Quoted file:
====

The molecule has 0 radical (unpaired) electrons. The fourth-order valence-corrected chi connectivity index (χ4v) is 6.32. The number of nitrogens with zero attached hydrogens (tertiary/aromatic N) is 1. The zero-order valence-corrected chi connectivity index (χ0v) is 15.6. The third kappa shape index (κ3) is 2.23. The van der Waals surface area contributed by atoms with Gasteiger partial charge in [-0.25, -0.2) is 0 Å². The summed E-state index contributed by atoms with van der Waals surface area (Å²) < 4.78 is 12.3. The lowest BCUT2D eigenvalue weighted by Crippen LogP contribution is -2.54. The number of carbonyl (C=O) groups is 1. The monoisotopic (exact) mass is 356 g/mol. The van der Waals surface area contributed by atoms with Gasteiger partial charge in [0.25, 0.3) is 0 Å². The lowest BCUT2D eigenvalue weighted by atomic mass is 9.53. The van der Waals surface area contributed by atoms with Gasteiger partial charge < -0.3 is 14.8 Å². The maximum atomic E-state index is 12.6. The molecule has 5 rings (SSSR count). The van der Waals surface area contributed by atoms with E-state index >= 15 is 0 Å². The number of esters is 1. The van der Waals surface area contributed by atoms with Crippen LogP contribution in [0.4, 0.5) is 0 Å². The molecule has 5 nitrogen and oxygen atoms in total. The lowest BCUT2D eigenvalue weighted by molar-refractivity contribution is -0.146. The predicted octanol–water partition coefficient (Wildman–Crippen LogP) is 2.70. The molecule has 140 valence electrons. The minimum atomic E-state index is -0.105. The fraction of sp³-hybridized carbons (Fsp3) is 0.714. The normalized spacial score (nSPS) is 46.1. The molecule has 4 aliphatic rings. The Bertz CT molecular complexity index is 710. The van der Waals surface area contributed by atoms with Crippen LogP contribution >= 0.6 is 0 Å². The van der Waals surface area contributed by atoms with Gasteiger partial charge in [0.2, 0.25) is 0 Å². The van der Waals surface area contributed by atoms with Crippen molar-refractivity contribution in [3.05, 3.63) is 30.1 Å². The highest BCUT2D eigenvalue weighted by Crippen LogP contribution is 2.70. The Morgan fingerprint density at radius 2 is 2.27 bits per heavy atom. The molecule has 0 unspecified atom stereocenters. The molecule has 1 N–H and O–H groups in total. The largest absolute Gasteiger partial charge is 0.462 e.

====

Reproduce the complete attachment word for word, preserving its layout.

The molecule has 0 radical (unpaired) electrons. The fourth-order valence-corrected chi connectivity index (χ4v) is 6.32. The number of nitrogens with zero attached hydrogens (tertiary/aromatic N) is 1. The zero-order valence-corrected chi connectivity index (χ0v) is 15.6. The third kappa shape index (κ3) is 2.23. The van der Waals surface area contributed by atoms with Gasteiger partial charge in [-0.25, -0.2) is 0 Å². The summed E-state index contributed by atoms with van der Waals surface area (Å²) < 4.78 is 12.3. The lowest BCUT2D eigenvalue weighted by Crippen LogP contribution is -2.54. The number of carbonyl (C=O) groups is 1. The monoisotopic (exact) mass is 356 g/mol. The van der Waals surface area contributed by atoms with Gasteiger partial charge in [0.25, 0.3) is 0 Å². The lowest BCUT2D eigenvalue weighted by atomic mass is 9.53. The van der Waals surface area contributed by atoms with Gasteiger partial charge < -0.3 is 14.8 Å². The maximum atomic E-state index is 12.6. The molecule has 5 rings (SSSR count). The van der Waals surface area contributed by atoms with E-state index >= 15 is 0 Å². The number of esters is 1. The van der Waals surface area contributed by atoms with Crippen LogP contribution in [0.4, 0.5) is 0 Å². The molecule has 5 nitrogen and oxygen atoms in total. The lowest BCUT2D eigenvalue weighted by molar-refractivity contribution is -0.146. The predicted octanol–water partition coefficient (Wildman–Crippen LogP) is 2.70. The molecule has 140 valence electrons. The minimum atomic E-state index is -0.105. The fraction of sp³-hybridized carbons (Fsp3) is 0.714. The normalized spacial score (nSPS) is 46.1. The molecule has 4 aliphatic rings. The Bertz CT molecular complexity index is 710. The van der Waals surface area contributed by atoms with Crippen LogP contribution >= 0.6 is 0 Å². The van der Waals surface area contributed by atoms with Gasteiger partial charge in [0.2, 0.25) is 0 Å². The van der Waals surface area contributed by atoms with Crippen molar-refractivity contribution in [3.05, 3.63) is 30.1 Å². The highest BCUT2D eigenvalue weighted by Crippen LogP contribution is 2.70. The Morgan fingerprint density at radius 2 is 2.27 bits per heavy atom. The molecule has 0 unspecified atom stereocenters. The molecule has 1 N–H and O–H groups in total. The largest absolute Gasteiger partial charge is 0.462 e.